Tumours are composed by a heterogeneous cell population and even when the majority of the tumour mass can be destroyed by therapeutic interventions, the in vivo expansion of resistant tumour cells leads to disease relapse and death of the patients.
Tumour heterogeneity is the result of continuing somatic mutations and the outcome, mainly, of the aberrant differentiation of tumour stem cells (TSC), which are responsible of initiating tumour growth. Isolated tumour-initiating cells displayed biological features of stem cells, such as the ability of self-renew, ability to form non-adherent colonies when seeded at clonal density and to differentiate recapitulating the original tumour they were derived from.
In cancer cells the pathways of self-renewing are deregulated contributing to oncogenesis. Tumour stem cells have been recently identified in breast carcinoma. Our aim is to determine if TSC can be specifically targeted with new therapies since stem cells are the only ones responsible for the genesis of new metastasis.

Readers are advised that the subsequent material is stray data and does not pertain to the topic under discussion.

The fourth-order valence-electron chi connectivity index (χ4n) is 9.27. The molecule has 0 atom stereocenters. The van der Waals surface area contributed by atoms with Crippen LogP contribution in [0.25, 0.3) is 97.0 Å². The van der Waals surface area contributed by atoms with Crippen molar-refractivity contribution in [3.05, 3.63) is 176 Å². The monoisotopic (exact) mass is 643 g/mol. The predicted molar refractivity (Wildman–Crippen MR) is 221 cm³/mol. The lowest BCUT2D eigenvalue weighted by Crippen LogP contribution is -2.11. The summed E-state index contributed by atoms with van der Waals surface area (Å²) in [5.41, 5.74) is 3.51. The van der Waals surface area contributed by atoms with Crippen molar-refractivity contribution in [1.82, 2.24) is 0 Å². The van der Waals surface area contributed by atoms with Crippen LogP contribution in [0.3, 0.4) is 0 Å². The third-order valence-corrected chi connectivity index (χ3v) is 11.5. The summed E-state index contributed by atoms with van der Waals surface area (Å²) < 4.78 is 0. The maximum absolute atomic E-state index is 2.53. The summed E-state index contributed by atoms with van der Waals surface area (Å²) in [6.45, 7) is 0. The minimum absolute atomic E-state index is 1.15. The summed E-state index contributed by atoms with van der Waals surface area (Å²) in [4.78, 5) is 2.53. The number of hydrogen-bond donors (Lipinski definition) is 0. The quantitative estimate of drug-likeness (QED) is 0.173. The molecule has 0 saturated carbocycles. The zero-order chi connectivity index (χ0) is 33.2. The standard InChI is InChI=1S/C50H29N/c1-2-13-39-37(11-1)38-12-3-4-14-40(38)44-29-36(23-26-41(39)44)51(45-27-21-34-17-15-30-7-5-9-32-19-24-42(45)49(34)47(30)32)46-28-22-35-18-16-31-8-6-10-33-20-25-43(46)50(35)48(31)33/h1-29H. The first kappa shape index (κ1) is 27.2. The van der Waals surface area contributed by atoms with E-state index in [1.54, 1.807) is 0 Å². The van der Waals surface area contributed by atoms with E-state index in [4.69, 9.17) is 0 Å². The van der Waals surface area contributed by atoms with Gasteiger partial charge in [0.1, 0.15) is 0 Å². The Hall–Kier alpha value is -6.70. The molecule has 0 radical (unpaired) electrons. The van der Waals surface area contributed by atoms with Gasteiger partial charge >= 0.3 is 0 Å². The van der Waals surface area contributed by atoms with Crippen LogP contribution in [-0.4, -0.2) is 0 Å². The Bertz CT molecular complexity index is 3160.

Thus our research program will develop along four specific objectives:
- Isolation of putative TSC from breast carcinoma;
- Production and therapeutic use of monoclonal antibodies specific of TSC;
- Prognostic value of TSC evaluation;
- Evaluation of t he breast TSC genetic expression profile.
These studies will contribute to the identification of new therapeutic approaches not based on proliferation but on biomolecular features of stem cells.
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